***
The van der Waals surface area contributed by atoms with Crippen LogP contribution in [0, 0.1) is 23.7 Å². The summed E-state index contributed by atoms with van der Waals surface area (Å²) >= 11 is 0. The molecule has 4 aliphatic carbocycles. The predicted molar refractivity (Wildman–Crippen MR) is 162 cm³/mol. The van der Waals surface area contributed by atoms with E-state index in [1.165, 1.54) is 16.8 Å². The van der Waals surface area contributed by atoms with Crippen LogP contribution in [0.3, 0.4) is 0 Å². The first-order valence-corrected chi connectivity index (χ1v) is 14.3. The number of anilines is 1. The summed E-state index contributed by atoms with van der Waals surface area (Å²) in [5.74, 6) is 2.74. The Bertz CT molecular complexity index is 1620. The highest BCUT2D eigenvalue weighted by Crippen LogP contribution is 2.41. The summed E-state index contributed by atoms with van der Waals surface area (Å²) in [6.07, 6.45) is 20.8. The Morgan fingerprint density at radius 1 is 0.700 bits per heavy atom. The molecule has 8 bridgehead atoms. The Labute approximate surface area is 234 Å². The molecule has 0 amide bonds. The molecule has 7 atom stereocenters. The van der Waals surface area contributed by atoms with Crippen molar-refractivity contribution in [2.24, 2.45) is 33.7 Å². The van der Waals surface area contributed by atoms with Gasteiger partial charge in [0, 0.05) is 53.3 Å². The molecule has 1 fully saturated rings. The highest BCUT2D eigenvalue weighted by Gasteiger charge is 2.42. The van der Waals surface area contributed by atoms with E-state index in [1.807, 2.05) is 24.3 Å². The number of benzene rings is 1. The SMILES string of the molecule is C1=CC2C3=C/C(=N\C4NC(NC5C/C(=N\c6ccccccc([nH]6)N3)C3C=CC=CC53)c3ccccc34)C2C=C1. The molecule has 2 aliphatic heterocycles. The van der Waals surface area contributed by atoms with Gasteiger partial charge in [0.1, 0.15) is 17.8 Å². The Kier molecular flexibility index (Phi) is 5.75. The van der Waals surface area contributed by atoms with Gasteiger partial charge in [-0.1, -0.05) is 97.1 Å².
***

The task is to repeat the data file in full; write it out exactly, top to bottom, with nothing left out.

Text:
The van der Waals surface area contributed by atoms with Crippen LogP contribution in [0, 0.1) is 23.7 Å². The summed E-state index contributed by atoms with van der Waals surface area (Å²) >= 11 is 0. The molecule has 4 aliphatic carbocycles. The predicted molar refractivity (Wildman–Crippen MR) is 162 cm³/mol. The van der Waals surface area contributed by atoms with E-state index in [1.165, 1.54) is 16.8 Å². The van der Waals surface area contributed by atoms with Crippen LogP contribution in [0.3, 0.4) is 0 Å². The first-order valence-corrected chi connectivity index (χ1v) is 14.3. The number of anilines is 1. The summed E-state index contributed by atoms with van der Waals surface area (Å²) in [5.74, 6) is 2.74. The Bertz CT molecular complexity index is 1620. The highest BCUT2D eigenvalue weighted by Crippen LogP contribution is 2.41. The summed E-state index contributed by atoms with van der Waals surface area (Å²) in [6.07, 6.45) is 20.8. The Morgan fingerprint density at radius 1 is 0.700 bits per heavy atom. The molecule has 8 bridgehead atoms. The Labute approximate surface area is 234 Å². The molecule has 0 amide bonds. The molecule has 7 atom stereocenters. The van der Waals surface area contributed by atoms with Crippen molar-refractivity contribution in [2.24, 2.45) is 33.7 Å². The van der Waals surface area contributed by atoms with Gasteiger partial charge in [0, 0.05) is 53.3 Å². The molecule has 1 fully saturated rings. The highest BCUT2D eigenvalue weighted by Gasteiger charge is 2.42. The van der Waals surface area contributed by atoms with E-state index in [1.807, 2.05) is 24.3 Å². The number of benzene rings is 1. The SMILES string of the molecule is C1=CC2C3=C/C(=N\C4NC(NC5C/C(=N\c6ccccccc([nH]6)N3)C3C=CC=CC53)c3ccccc34)C2C=C1. The molecule has 2 aliphatic heterocycles. The van der Waals surface area contributed by atoms with Gasteiger partial charge in [0.1, 0.15) is 17.8 Å². The Kier molecular flexibility index (Phi) is 5.75. The van der Waals surface area contributed by atoms with Gasteiger partial charge in [-0.1, -0.05) is 97.1 Å².